Air pollution has been halved in Swindon – very possibly due to the coronavirus lockdown.

Research that the levels of nitrogen dioxide detected at the Walcot monitoring station has dropped from a mean average of 14.5 mg/m3 from March 19-26 last year to 7.6 mg/m3 last week (March 17-24).

Nitrogen dioxide is highly toxic and produced by burning fossil fuels such as petrol or diesel used by vehicles.

Swindon Borough Council’s cabinet member for public safety Cathy Martyn said: “Any improvement in air quality is to be appreciated.

"You could assume that this apparent decrease in NO2 comes as a consequence of the government’s ‘lockdown’ and less traffic on the road, but we know from previous discussions that air quality is affected by many complex factors.

“We also know that many people are unable to travel to work or school and we’re all currently experiencing disruption to many businesses and the economy, none of which are functioning as usual.

“The readings are something which officers will look at in the future, but not now while we are in the middle of a worldwide pandemic.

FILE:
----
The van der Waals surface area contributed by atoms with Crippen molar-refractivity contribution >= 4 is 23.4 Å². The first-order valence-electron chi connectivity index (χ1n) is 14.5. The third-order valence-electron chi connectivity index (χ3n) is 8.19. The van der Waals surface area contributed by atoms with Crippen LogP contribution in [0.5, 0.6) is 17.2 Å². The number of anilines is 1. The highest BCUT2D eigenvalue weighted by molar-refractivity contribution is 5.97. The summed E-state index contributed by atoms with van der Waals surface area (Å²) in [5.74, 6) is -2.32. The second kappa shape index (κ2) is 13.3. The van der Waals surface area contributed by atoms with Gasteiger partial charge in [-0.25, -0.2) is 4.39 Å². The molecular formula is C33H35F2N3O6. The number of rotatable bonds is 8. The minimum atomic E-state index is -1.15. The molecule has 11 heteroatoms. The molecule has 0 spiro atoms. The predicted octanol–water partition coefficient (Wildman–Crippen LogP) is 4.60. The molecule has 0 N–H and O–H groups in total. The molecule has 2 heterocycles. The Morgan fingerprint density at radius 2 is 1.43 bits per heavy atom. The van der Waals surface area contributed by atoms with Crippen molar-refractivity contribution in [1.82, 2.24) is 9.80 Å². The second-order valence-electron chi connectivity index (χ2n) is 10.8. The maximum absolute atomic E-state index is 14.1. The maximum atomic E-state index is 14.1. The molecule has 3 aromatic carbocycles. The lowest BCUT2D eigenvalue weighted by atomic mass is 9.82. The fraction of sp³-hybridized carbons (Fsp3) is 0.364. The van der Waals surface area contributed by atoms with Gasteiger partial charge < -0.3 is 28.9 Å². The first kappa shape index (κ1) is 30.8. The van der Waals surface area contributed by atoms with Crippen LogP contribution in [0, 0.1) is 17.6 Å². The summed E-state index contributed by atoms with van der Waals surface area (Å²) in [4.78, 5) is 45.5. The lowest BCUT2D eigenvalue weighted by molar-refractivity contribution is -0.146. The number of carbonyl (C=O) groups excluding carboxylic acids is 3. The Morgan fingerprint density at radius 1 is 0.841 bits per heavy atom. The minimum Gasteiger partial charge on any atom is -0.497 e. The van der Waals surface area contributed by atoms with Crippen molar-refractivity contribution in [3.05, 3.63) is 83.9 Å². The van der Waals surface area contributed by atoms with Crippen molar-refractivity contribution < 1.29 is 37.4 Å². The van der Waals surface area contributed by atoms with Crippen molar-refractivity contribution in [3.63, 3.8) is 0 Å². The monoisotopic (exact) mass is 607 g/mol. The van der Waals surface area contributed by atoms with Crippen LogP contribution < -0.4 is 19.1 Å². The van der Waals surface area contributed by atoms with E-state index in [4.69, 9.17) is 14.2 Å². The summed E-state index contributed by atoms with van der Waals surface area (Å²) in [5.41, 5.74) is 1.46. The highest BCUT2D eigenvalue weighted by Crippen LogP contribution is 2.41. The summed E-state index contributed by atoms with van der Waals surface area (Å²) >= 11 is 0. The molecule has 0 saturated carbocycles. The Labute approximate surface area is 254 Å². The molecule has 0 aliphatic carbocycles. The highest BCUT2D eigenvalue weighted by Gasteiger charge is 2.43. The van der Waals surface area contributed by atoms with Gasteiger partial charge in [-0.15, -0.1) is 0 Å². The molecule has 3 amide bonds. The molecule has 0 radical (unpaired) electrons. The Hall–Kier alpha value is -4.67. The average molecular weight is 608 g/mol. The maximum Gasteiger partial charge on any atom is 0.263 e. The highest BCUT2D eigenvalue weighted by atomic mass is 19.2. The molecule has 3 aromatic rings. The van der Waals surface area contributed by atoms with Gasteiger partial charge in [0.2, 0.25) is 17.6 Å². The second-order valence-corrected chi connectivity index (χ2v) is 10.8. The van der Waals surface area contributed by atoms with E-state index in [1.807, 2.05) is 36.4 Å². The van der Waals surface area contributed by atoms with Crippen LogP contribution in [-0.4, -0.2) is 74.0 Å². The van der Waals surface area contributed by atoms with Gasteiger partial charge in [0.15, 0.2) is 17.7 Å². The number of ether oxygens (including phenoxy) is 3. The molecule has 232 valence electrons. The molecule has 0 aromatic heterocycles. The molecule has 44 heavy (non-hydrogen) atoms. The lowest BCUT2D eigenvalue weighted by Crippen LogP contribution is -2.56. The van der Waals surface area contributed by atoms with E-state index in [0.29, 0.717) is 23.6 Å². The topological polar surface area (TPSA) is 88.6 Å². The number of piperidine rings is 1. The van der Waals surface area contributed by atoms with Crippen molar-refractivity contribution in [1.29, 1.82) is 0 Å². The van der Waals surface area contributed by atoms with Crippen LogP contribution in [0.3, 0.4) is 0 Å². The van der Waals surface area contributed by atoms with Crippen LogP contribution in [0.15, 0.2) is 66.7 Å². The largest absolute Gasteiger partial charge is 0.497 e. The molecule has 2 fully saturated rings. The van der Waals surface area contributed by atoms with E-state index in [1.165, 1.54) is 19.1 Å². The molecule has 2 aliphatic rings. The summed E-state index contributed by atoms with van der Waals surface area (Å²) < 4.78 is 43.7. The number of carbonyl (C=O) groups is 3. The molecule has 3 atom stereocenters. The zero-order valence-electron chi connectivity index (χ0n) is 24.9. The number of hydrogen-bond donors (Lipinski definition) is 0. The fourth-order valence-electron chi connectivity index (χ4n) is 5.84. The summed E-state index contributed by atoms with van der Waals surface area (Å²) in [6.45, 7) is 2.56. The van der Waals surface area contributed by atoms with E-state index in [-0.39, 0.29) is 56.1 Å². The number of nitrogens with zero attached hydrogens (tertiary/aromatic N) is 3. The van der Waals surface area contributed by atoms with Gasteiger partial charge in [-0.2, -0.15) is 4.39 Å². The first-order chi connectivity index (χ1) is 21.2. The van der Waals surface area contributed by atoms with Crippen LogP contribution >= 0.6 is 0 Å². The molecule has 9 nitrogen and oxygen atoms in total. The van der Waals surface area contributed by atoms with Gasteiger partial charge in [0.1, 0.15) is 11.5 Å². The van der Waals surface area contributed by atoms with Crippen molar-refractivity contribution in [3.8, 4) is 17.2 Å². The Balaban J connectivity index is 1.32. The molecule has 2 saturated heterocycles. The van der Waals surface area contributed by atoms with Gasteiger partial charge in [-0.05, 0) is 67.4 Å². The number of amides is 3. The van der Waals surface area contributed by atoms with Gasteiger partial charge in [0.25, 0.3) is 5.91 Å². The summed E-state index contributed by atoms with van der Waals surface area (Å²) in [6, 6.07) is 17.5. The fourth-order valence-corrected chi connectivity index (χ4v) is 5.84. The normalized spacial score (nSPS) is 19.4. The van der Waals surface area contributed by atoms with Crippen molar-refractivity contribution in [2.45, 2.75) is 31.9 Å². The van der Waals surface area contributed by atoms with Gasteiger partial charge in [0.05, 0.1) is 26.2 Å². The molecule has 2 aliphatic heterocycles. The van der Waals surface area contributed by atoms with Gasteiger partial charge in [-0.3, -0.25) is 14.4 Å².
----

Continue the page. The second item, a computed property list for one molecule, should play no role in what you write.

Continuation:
"At this time, Swindon Borough Council officers are all working extremely hard in very difficult and fast-changing circumstances to try to ensure that frontline services continue and that all residents get the help and support they need.”

Jane Milner-Barry, the Labour group’s spokeman on the environment, said: “I would not rely too much on the figure for one week at one monitoring station but nationwide figures suggest that levels of NO2 and particulates are falling because there is so much less traffic on the roads.

“You can’t see air pollution but it affects us all. We are told that air pollution is responsible for around 5 per cent of total mortality in Swindon as it contributes to the deaths of people with other health problems.

"The option of living, working and enjoying life without a private car – whether petrol or electric – needs to be available to everybody.

“Transport emissions are one of the main contributors to climate change.

"The coronavirus outbreak is demonstrating how people will come together to face a crisis, and this is the spirit in which, when the pandemic is over, we will need to take on the battle against climate change which is the most urgent issue of our times.

Stan Pajak is the leader of the Liberal Democrat group on the council.

He said: “This is an amazing reduction which serves to illustrate how much dangerous pollution is caused by car usage.

“The lesson to be learnt from our awful situation today is in the future to consider our travel choices and whether our journeys by car are necessary and consider sharing, walking, cycling and keep supporting our local shops who are proving such lifesavers amid the crisis.”